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NASA scientist: Slamming used asteroid into moon 'makes sense'

When we're done studying an abducted asteroid, one way to get rid of it could be to have it lose at a game of chicken with our largest satellite.

Any potato gun or punkin' chunkin' fans can appreciate the awesomeness of launching one of these at the moon. NASA/JPL Near-Earth Object Program Office

NASA has its eyes on lassoing and then studying a captive orbiting asteroid, but what happens to such a space rock when the space agency is all done with it?

"Once you're finished with it and you have no further need of it, send it in to impact the moon," Paul Chodas, scientist with the Near-Earth Object Program Office at NASA's Jet Propulsion Laboratory, said at the recent Space 2013 conference, according to Space.com. "That makes sense to me."

In case you missed NASA's ambitious asteroid abduction plan, the idea is to snag one and place it in a stable orbit around Earth where it can be visited many times by astronauts, researchers, and potential space miners.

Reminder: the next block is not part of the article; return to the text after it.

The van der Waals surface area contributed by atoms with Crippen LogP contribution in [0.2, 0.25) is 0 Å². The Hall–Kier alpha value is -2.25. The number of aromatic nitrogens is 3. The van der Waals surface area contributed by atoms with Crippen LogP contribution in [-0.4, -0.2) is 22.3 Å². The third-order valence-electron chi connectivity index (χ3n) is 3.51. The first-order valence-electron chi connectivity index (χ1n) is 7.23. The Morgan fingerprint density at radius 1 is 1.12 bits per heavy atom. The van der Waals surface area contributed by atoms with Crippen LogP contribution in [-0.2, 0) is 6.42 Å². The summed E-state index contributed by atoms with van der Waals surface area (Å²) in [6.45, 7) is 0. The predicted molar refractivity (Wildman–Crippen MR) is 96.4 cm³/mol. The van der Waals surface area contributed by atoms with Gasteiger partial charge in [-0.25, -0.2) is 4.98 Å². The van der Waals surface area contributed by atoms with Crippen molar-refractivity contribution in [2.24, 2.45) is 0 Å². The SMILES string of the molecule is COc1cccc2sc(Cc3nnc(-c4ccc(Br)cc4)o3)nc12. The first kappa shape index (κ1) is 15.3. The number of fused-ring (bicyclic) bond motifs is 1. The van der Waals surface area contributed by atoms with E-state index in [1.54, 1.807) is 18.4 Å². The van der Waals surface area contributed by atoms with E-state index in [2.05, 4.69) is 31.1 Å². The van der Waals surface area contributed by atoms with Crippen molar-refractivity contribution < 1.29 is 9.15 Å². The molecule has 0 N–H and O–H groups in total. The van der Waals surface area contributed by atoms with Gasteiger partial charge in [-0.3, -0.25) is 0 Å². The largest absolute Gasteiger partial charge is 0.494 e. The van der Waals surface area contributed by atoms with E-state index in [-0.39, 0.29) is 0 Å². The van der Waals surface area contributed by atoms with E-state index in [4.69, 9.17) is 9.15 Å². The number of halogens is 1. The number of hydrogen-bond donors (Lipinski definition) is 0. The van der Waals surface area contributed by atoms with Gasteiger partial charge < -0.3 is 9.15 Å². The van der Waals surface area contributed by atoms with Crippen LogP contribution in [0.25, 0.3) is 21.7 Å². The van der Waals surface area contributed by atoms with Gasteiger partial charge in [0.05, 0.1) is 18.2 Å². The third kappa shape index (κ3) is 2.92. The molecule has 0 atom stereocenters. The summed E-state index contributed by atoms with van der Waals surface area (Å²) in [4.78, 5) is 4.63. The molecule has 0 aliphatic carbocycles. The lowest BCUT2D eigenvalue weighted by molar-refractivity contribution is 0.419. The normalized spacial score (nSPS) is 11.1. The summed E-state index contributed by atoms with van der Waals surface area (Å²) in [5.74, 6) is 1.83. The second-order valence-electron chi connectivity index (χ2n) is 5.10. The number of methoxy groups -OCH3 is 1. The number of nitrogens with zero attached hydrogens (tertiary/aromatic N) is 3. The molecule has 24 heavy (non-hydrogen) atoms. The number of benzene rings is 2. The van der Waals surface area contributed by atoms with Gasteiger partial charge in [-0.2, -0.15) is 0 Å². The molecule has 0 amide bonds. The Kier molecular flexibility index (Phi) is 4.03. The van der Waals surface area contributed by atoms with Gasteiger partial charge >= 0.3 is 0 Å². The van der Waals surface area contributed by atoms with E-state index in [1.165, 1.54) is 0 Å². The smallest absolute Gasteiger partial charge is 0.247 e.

Chodas was speaking about what may happen when the asteroid has outlasted its usefulness to its captors. He figures the asteroid could stay in its orbit for at least 100 years without causing too much trouble (depending upon the amount of space junk it comes in contact with, presumably), but if we prefer to dispose of it, he said an impact trajectory with our largest satellite is one way to go.

Watch below for a video illustration of how the asteroid capture mission could go down. It's almost as awesome as the notion that we could one day get to play a modern version of the video game "Asteroids" -- only with a real asteroid ... and the frickin' moon. That's way better than lasers.